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Travel: Ran When Parked visits Sweden

ranwhenparked-sweden-saab-96-3I recently took two trips to Sweden: One earlier this month to attend the global unveiling of the Volvo S90, and another in September to simply relax and do some sight-seeing. On my first trip, my wife-to-be and I landed in Gothenburg, drove a rental car all the way up to Abisko, over to Narvik in Norway, east to Luleå, down to Stockholm and back to Gothenburg. All told, we logged nearly 4,500 kilometers (about 2,800 miles) in two weeks — I’m sorry, Hertz, I take the term “unlimited mileage” seriously.

All this to say I got a better-than-average look at the car culture in Sweden and I came away absolutely amazed. Old cars are a way of life in Sweden, especially in the more rural areas. Classic Swedish cars (especially Volvos) are a relatively common sight, and there’s certainly no shortage of vintage German machines. Classic French cars are few and far between and largely limited to the more iconic ones like the DS and the Renault 4; I don’t remember seeing the slightest classic Italian car.. insert your best rust/reliability-related joke here.

The most surprising aspect of driving through Sweden is seeing how many American cars are on the roads. I spotted an endless stream of American models ranging from a perfectly restored 1950s Chevrolet Bel Air to a diesel-burning Ford Excursion hauling a family and a boat around, and from a Ford Thunderbird to a first-gen Dodge Ram used as a work truck by an electrician. Some American cars were nice and seemingly expensive, while others were unloved models rotting away on the side of a house — an image of a pair of burgundy-colored Chevrolet S10 trucks parked under a tree on the outskirts of Mora immediately comes to mind. I talked to quite a few Swedes who couldn’t really explain why there are so many American cars. Most were surprised by the question and simply replied with something along the lines of “we like ’em so we import ’em.” Apparently, it’s as simple as that.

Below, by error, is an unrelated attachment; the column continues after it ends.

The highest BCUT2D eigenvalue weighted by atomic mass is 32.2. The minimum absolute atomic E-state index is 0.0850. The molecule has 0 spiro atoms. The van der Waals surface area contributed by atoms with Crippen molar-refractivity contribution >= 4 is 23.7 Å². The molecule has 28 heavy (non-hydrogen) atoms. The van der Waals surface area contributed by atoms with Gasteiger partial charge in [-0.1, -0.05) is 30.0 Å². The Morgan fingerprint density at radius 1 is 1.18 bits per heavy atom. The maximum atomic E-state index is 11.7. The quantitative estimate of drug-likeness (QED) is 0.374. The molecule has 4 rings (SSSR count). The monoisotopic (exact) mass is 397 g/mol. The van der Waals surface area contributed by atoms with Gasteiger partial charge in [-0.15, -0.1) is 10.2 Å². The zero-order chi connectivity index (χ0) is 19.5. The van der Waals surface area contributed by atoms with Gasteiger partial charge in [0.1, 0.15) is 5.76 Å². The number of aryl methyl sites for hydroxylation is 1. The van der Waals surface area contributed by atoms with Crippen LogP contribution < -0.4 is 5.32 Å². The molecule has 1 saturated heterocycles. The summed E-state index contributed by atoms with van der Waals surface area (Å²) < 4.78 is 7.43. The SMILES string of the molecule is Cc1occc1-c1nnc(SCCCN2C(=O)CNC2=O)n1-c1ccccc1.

I was also fascinated by the A-tractors that are putting around rural towns, but I’m saving those for a separate article that will be published in the next week or so. In the meantime, I’ve compiled a gallery of pictures I took during my first trip to Sweden. Enjoy!

7 thoughts on “Travel: Ran When Parked visits Sweden

  1. some great Volvo’s – smashing to see a Kadett there and a lovely R4.

    Sad to see the state of a relatively new Felica estate – surely too young for that fate – and what about the KA ? Has a recent model ever rotted out so spectacularly so quickly and round just the one panel that holds the filler cap? They all do it !! Ford should really hang their heads in shame over that one surely? FIAT/Lancia/ALFA more or less banished that type o rot a couple of decades previously

  2. I live in Sweden and drive a 1968 VW Type 3 Variant, as my daily driver all year around 🙂 During summer, I also drive a 1950 Type 1 split window, and a 1968 single cab Type 2.

    A friend of mine only drives Mercedes w123, another guy just Golf/Caddy MK1, another Saab Two stroke all year around. Met a BMW 5 E28 while driving to work today.
    We love our old cars 🙂


    The Variant.

    Cheers mates!

    • Awesome Type 3!

      I remember in September driving past a massive Volkswagen convention. If memory serves it was on the coast between Lulea and Stockholm, which I realize is a massive stretch of land. Were you there, by any chance? There were hundreds of air-cooled VWs.

  3. Man, I love the Amarok truck, I wish the US could get those.
    Sad to see the state of some of that classic German iron like the w124s and g-wagen.
    I never knew you could expect to see so many American vehicles in Sweden. Odd!
    Great post!

    • The Amarok is brilliant, I had one as a press car earlier this year and really liked it. There was talk of selling the next-gen model in the U.S. (which would likely mean building it in Chattanooga to avoid the Chicken Tax) but that was before the whole Dieselgate deal.

  4. I am in America, and kind of plugged in to old car parts, but have no idea where I would get fender skirts for a 1955 Roadmaster. They really must like them.

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